See What HealthDay Can Do For You
Contact Us

Health Highlights: Nov. 10, 2006

Companies May Face Claims Over PDA-Related Worker Injuries Scientists Create Artificial Stomach Massage Good for Babies Doctors Planning Human Womb Transplant Poor Water, Sanitation Kill Millions of Children Annually Asian Diabetes Epidemic Could Overwhelm Health Services

Here are some of the latest health and medical news developments, compiled by the editors of HealthDay:

Companies May Face Claims Over PDA-Related Worker Injuries

U.S. companies could face liability or workers' compensation claims over injuries caused by personal digital assistants (PDAs), and need to develop policies on use of the handheld devices, employment lawyers say.

Lawyer Frank Morris of Washington, D.C., also said employees could argue that they're entitled to overtime if they're expected to use a company-provided PDA outside of normal work hours, USA Today reported.

"If you develop full-blown symptoms, it's pretty severe. Employers can train people how to correctly hold and use the handheld device to write brief e-mails," Alan Hedge, an ergonomics professor at Cornell University, told USA Today.

Treatment for PDA-related injuries -- such as hand throbbing, tendonitis and swelling -- can involve surgery, physical therapy, or halting use of the devices, said Stacey Doyon, president-elect of the American Society of Hand Therapists.

"I've seen people use them for hours on end. You're really stressing the fingers. In the workplace, you should dock them into a regular-size keyboard and monitor," Doyon said.

PDAs are also called palmtops, hand-held computers, even pocket computers.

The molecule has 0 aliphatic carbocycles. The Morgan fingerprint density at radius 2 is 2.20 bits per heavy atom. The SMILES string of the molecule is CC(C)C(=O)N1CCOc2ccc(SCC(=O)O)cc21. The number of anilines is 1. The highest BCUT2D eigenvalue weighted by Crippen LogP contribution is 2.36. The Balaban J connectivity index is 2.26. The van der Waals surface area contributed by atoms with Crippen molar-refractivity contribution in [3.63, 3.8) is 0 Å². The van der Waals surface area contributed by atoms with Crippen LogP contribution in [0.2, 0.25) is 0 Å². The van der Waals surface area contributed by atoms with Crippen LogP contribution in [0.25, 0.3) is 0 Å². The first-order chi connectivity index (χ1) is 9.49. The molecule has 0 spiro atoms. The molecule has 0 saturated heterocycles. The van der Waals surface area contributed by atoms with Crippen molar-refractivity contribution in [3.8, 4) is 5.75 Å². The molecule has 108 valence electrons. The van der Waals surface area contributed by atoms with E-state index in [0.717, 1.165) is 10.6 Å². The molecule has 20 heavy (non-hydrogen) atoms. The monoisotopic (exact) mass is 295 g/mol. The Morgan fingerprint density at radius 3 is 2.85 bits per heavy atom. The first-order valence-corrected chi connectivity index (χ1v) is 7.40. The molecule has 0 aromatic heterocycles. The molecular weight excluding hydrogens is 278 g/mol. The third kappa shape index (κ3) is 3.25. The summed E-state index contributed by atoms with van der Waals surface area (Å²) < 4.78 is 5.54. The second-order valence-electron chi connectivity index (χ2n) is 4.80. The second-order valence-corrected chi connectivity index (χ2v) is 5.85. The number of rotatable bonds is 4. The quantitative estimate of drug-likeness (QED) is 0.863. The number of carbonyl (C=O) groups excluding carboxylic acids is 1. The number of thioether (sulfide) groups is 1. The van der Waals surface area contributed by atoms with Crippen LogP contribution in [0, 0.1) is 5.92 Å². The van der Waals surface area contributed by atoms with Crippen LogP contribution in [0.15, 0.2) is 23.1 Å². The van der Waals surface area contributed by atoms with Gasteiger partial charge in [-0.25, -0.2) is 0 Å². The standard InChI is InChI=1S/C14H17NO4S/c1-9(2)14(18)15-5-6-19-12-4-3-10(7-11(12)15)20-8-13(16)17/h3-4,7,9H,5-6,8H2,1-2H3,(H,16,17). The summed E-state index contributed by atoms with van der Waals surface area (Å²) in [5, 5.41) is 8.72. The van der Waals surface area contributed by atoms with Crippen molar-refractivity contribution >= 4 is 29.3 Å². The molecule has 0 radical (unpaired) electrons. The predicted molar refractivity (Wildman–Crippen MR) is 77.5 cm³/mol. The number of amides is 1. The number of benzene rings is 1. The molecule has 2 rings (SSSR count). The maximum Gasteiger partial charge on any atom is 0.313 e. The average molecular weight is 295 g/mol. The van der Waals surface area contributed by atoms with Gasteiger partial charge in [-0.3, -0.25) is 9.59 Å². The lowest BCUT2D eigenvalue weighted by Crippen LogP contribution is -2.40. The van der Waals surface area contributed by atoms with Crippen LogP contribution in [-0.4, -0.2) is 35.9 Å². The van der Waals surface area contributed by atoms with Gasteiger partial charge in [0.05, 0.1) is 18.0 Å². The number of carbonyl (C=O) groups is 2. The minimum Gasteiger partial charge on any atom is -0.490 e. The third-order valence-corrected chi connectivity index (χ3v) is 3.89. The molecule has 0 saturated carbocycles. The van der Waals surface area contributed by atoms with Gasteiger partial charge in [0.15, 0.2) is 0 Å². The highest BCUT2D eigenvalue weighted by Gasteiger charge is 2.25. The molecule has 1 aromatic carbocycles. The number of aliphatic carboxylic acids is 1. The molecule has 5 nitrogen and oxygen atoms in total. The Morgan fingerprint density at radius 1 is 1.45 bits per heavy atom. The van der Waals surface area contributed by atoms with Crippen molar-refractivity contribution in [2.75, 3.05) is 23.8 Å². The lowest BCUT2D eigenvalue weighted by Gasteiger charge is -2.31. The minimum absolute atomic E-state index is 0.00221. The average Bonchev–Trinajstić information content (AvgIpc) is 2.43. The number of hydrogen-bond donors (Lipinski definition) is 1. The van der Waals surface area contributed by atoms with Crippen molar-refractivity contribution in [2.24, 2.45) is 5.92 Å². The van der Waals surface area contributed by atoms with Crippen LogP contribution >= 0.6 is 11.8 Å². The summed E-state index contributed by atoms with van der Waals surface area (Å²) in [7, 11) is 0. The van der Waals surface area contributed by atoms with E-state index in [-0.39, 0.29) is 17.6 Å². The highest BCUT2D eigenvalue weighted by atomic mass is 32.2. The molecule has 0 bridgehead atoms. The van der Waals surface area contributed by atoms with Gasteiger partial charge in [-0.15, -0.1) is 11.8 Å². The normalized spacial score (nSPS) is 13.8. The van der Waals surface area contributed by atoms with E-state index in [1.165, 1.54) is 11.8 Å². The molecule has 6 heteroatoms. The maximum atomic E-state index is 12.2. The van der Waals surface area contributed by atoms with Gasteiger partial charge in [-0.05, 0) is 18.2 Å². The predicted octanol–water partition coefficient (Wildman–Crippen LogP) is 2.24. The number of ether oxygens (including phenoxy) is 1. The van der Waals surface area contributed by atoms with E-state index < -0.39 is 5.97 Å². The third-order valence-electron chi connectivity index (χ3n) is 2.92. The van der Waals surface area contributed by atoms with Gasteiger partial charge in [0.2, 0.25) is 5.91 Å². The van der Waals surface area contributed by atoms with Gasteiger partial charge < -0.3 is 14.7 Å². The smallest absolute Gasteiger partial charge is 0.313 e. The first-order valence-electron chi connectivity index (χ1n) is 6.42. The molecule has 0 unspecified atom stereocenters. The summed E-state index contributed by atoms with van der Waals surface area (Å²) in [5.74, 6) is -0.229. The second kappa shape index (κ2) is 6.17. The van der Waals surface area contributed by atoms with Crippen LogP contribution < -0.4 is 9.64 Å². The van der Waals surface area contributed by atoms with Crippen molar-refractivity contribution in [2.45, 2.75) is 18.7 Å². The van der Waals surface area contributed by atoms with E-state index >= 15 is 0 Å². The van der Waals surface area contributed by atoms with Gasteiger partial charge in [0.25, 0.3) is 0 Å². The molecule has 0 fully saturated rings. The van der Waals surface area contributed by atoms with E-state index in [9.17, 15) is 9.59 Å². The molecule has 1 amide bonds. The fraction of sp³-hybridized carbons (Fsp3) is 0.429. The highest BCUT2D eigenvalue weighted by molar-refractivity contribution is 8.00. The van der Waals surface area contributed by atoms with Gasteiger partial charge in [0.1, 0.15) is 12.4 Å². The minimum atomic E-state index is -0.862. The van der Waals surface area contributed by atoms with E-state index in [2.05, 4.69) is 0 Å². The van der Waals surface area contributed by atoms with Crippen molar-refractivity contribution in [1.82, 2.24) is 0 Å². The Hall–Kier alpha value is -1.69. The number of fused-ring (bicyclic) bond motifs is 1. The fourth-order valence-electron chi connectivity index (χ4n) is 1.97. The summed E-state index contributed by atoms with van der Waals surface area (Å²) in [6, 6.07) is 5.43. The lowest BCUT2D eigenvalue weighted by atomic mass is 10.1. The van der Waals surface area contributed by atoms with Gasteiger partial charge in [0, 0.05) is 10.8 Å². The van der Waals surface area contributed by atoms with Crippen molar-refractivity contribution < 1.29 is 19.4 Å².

Scientists Create Artificial Stomach

An artificial stomach that can be fed real food and simulates human digestion has been created by a team at the Institute of Food Research in England.

The scientists say the device, made from special plastics and metals, will help them better understand digestion and may prove valuable in the development of healthier foods, BBC News reported.

This model mimics both the physical and chemical reactions that take place during digestion. Previous attempts to create artificial stomachs focused solely on the chemistry of digestion, said chief designer Dr. Martin Wickham.

This new device is even able to imitate the stomach contractions that help break up food and move it along the alimentary canal, BBC News reported.

"Our knowledge of what actually happens in the gut is still very rudimentary, but we hope that this model can help fill in some of the blanks," Wickham said.


Massage Good for Babies

Giving babies massages helps them sleep better, cry less, and lowers their levels of stress hormones, say researchers who reviewed nine studies involving more than 600 infants younger than 6 months of age.

The review authors, from the University of Warwick in England, also found that massages help create a closer bond between babies and their mothers, The Age of Australia reported.